169. Minutes of a Meeting of the Senior Review Group1


  • Chile


  • Chairman—Henry A. Kissinger
  • State
  • Ambassador U. Alexis Johnson
  • Under Secretary John Irwin
  • Mr. Charles A. Meyer
  • Mr. Robert Hurwitch
  • Defense
  • Mr. David Packard
  • Mr. Armistead I. Selden, Jr.
  • Mr. Raymond G. Leddy
  • JCS
  • Lt. Gen. Richard T. Knowles
  • Colonel Francis Riggs
  • CIA
  • Mr. Richard Helms
  • Mr. Thomas H. Karamessines
  • Mr. William Broe
  • NSC Staff
  • Mr. Viron P. Vaky
  • Col. Richard T. Kennedy
  • Mr. Ashley Hewitt
  • Mr. D. Keith Guthrie


1. The Defense Department option will be reformulated in two versions: (1) a position of overt hostility at the outset and at the initiative of the United States, and (2) a position of hostility, but with overt anti-Allende actions keyed to provocations from Allende. The list of actions contained in the Defense Department option will be reviewed for appropriateness and comprehensiveness.

2. The State Department option will be reformulated in two versions: (1) a position which assumes that the initial and long-term US relationship with Allende will be hostile but seeks to maintain maximum flexibility for the United States to deal with developments as they arise, and (2) a position which seeks to keep open the option of establishing friendly relations with Allende in the event, now considered unlikely, that he moderates his Marxist and authoritarian objectives and pursues a course of action more compatible with US interests.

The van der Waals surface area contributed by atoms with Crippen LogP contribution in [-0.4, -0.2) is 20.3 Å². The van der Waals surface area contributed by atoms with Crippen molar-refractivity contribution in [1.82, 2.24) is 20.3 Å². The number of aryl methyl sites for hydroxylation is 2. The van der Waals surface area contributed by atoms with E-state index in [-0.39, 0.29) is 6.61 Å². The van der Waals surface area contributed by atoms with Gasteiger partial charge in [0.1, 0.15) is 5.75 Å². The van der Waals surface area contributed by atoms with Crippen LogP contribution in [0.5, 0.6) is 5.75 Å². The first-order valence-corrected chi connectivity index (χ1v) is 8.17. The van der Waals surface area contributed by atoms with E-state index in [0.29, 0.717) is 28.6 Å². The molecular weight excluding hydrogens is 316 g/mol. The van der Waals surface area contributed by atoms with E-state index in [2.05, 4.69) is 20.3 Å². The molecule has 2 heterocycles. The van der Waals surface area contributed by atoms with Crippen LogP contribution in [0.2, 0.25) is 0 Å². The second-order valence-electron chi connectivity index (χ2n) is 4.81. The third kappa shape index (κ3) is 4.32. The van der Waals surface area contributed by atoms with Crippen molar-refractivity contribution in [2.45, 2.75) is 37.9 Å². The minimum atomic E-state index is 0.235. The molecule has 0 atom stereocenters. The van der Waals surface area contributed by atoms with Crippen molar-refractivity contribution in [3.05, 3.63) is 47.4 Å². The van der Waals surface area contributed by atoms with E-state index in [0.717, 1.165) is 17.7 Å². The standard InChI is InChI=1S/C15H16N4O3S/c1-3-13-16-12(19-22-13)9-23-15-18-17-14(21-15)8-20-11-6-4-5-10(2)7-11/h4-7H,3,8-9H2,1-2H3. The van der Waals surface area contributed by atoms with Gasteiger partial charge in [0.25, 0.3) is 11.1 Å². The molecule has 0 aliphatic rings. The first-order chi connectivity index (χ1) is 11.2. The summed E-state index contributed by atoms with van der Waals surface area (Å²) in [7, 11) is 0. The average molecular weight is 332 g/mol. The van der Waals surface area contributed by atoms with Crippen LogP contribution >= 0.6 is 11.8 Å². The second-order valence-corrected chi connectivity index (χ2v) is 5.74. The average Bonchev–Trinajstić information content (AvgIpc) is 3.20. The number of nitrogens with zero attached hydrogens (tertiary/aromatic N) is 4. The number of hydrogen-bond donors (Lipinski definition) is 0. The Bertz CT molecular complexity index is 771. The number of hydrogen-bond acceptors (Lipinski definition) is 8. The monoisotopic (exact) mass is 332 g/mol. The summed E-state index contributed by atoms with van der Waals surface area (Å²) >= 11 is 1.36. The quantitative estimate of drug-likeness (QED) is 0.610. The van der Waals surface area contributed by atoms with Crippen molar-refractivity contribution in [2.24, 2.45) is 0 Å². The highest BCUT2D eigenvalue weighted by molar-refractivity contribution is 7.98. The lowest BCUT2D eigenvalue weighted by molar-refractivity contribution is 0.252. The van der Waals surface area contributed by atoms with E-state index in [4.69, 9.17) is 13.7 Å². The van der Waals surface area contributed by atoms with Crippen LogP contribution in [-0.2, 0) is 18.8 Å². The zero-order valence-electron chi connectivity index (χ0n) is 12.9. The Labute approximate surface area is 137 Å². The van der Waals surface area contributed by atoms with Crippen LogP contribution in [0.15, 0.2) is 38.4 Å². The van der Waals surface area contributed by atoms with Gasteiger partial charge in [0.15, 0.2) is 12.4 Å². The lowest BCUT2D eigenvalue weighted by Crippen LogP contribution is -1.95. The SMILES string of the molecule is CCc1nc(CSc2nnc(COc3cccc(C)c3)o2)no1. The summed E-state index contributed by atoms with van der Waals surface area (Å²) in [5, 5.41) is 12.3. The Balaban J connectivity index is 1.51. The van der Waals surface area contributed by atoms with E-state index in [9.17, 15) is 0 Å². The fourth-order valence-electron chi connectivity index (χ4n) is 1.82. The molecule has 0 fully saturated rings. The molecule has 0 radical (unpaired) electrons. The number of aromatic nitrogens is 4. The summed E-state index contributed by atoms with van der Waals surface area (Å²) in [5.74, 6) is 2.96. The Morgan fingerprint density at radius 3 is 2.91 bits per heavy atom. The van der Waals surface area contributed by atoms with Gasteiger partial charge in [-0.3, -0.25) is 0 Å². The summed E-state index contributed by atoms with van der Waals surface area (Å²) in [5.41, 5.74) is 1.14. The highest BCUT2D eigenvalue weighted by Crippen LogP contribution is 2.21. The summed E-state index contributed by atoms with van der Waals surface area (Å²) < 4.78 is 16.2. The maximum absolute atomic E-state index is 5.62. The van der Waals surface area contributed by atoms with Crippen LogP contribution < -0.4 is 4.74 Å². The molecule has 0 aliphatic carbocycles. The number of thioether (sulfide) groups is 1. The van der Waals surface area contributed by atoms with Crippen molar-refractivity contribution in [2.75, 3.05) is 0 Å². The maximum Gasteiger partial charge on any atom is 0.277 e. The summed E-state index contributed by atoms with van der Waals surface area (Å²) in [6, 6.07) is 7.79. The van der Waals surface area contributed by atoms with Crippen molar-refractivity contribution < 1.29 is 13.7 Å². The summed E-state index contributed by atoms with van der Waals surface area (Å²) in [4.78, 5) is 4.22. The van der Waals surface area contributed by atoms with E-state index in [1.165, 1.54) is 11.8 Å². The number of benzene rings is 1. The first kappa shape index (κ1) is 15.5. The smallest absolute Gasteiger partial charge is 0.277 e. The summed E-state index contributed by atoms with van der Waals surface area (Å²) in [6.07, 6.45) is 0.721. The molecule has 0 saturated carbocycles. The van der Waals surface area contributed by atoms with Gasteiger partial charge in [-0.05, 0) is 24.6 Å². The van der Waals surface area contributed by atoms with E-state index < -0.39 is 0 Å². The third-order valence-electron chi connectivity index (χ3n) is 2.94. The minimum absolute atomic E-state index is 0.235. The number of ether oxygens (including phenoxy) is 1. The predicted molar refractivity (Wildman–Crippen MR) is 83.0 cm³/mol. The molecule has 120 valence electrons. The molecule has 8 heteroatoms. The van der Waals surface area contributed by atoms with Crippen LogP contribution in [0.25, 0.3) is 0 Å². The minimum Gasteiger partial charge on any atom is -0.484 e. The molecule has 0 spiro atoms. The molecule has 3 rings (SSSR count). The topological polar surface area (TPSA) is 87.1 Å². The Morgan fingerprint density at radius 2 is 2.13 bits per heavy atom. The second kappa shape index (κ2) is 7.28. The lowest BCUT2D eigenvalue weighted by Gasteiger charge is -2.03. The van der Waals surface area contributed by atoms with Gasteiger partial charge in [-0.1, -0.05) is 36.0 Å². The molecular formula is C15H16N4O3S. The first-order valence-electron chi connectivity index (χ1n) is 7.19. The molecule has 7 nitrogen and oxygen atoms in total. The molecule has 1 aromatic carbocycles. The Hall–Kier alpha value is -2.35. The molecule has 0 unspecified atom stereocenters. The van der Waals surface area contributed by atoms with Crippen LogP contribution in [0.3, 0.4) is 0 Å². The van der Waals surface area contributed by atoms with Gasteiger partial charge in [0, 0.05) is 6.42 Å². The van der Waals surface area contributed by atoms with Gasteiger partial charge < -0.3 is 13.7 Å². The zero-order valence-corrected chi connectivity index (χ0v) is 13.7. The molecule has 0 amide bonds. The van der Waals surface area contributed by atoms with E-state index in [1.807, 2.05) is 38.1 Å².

[Page 424]

Dr. Kissinger: I have read the options paper and suggest we discuss that first. We can discuss the CIA annex in a restricted session later; as I understand, it really applies to both options.2

As I understand, the assumptions we are making in the present options paper are the same as in previous papers. Allende will seek a socialist state, will have an anti-US bias and will work against us to eliminate our influences, and will establish linkages with the USSR, Cuba, and other socialist states. He will have domestic opposition, internal tensions within his coalition, and economic difficulties. He will move carefully and may not radicalize very fast, and he will try to maintain his international credibility for a while. Other Latin American and European nations will not be overtly hostile.

Are these assumptions agreed to by everybody as a basis for our analysis?

Mr. Meyer: Yes.

Dr. Kissinger: The paper then states the US objectives—prevent establishment by the Allende government of an authoritarian Marxist regime, act as a counterpoise to Soviet influence, protect US economic interests, and protect US security interests. I don’t have any trouble with the first of these, but how are we going to act as a counterpoise to Soviet interest given the assumptions we have just reviewed?